Swet Columns

Japanese and English express ideas in different ways, as every translator is regularly reminded, and ensuring natural output sometimes requires a little reflection. This column offers a record of grapples with thorny words and phrases.

Word Wise: Making Assessments

評価

By Richard Medhurst

Japanese words with distinct, similar meanings can be troublesome. This is especially true when they have small but crucial differences. The primary dictionary definitions of 評価 tell us that this word is used to decide the value of something or someone. This suggests English words like to “assess” or... more

Word Wise: Focusing on Translation

を中心に

By Richard Medhurst

When choosing how to translate を中心に, there are two basic sets of options I regularly consider. If a product is described as 女性を中心に人気, this could be translated as “particularly popular with women,” “mainly popular,” “especially popular,” “primarily popular,” and so on. On the other... more

Word Wise: Deal With It

対応

By Richard Medhurst

Translators are constantly dealing with work assignments. Many of them contain the word 対応, which itself could be translated as “deal with” or “handle.” In this sense of an action with an object, 対応 also commonly becomes “respond” or “response.” The first suggestions seem in general to be an easier fit... more

Word Wise: Get a Grip

把握 (Haaku)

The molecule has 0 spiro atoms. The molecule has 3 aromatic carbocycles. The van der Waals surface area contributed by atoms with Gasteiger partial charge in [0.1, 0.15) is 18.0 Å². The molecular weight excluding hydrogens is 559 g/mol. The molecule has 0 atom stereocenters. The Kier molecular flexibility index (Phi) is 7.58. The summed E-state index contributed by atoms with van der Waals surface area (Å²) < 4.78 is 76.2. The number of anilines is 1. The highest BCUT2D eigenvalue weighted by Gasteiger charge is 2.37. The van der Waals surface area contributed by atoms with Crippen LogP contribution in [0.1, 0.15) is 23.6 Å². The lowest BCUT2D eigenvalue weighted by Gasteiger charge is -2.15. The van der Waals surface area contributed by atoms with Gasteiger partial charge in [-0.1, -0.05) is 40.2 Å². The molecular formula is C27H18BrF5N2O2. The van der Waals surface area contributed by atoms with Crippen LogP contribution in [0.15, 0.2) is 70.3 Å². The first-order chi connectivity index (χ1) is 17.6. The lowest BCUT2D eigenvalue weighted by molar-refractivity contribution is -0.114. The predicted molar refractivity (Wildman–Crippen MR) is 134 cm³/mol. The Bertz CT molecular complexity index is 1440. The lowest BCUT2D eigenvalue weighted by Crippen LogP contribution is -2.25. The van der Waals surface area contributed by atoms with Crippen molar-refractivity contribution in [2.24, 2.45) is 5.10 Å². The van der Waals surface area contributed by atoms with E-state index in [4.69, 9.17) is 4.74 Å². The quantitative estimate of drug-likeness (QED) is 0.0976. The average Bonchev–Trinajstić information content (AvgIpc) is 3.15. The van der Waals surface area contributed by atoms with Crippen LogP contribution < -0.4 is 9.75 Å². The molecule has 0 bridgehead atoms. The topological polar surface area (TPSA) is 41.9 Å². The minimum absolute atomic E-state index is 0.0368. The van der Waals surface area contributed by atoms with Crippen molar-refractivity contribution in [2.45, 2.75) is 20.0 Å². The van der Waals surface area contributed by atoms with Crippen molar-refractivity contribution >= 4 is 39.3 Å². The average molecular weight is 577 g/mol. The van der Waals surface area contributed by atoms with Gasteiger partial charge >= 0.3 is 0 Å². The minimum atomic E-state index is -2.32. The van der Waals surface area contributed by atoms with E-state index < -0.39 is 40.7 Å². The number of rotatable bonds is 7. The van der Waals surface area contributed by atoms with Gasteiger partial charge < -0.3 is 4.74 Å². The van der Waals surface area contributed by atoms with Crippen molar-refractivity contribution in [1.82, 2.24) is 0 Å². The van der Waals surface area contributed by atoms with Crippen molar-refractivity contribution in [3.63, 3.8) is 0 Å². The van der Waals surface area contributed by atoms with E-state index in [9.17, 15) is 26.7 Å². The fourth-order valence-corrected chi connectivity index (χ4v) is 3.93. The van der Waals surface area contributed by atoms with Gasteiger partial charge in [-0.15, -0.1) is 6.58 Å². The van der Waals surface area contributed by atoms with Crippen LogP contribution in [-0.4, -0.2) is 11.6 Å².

By Richard Medhurst

Some words look straightforward enough in the context of a Japanese sentence, but are not always easy to translate. Take 把握, consisting of two kanji meaning to “grip” or “grasp.” This latter word, “grasp,” is a common J-E dictionary entry for 把握 as it has the same connection with physically... more

Word Wise: Etc.?

など、など、等

By Richard Medhurst

Apprentice translators from Japanese to English soon encounter the など issue. Lists are typically followed by a など, and they may pop up with alarming frequency. Excessive use of “etc.” in English would be considered bad style, but Japanese follows different rules and we must deal with it.... more

Word Wise: Covering All the Bases

By Richard Medhurst

When Japanese companies, politicians, or other authority voices seek to reassure, one word they frequently reach for is 徹底. Sometimes it forms an adjective, as in 徹底的な調査, “a thorough investigation.” Depending what it is modifying, “complete,” “comprehensive,” “meticulous,” or “painstaking” are also... more